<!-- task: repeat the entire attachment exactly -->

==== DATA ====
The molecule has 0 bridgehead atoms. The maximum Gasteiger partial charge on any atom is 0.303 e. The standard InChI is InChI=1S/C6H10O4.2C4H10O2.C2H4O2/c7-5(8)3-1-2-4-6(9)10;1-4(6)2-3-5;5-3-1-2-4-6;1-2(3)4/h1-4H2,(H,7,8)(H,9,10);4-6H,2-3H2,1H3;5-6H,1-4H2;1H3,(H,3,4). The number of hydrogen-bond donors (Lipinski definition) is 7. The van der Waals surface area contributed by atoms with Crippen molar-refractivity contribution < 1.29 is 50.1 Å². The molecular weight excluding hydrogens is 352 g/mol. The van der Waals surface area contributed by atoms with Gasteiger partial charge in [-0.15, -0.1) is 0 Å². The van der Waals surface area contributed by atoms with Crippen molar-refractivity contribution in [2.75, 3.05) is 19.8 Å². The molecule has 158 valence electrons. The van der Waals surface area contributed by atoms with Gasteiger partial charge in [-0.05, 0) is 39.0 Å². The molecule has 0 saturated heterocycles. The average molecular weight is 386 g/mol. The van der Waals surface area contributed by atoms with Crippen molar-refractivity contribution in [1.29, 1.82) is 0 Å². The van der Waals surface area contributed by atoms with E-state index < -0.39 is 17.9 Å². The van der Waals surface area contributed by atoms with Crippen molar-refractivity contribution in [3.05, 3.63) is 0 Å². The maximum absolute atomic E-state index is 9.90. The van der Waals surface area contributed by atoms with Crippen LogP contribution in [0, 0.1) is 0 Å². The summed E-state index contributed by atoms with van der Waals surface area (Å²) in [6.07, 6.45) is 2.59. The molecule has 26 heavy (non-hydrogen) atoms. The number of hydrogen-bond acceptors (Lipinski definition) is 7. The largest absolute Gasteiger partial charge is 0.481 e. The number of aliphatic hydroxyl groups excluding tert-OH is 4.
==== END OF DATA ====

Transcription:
The molecule has 0 bridgehead atoms. The maximum Gasteiger partial charge on any atom is 0.303 e. The standard InChI is InChI=1S/C6H10O4.2C4H10O2.C2H4O2/c7-5(8)3-1-2-4-6(9)10;1-4(6)2-3-5;5-3-1-2-4-6;1-2(3)4/h1-4H2,(H,7,8)(H,9,10);4-6H,2-3H2,1H3;5-6H,1-4H2;1H3,(H,3,4). The number of hydrogen-bond donors (Lipinski definition) is 7. The van der Waals surface area contributed by atoms with Crippen molar-refractivity contribution < 1.29 is 50.1 Å². The molecular weight excluding hydrogens is 352 g/mol. The van der Waals surface area contributed by atoms with Gasteiger partial charge in [-0.15, -0.1) is 0 Å². The van der Waals surface area contributed by atoms with Crippen molar-refractivity contribution in [2.75, 3.05) is 19.8 Å². The molecule has 158 valence electrons. The van der Waals surface area contributed by atoms with Gasteiger partial charge in [-0.05, 0) is 39.0 Å². The molecule has 0 saturated heterocycles. The average molecular weight is 386 g/mol. The van der Waals surface area contributed by atoms with Crippen molar-refractivity contribution in [1.29, 1.82) is 0 Å². The van der Waals surface area contributed by atoms with E-state index < -0.39 is 17.9 Å². The van der Waals surface area contributed by atoms with Crippen molar-refractivity contribution in [3.05, 3.63) is 0 Å². The maximum absolute atomic E-state index is 9.90. The van der Waals surface area contributed by atoms with Crippen LogP contribution in [0, 0.1) is 0 Å². The summed E-state index contributed by atoms with van der Waals surface area (Å²) in [6.07, 6.45) is 2.59. The molecule has 26 heavy (non-hydrogen) atoms. The number of hydrogen-bond acceptors (Lipinski definition) is 7. The largest absolute Gasteiger partial charge is 0.481 e. The number of aliphatic hydroxyl groups excluding tert-OH is 4.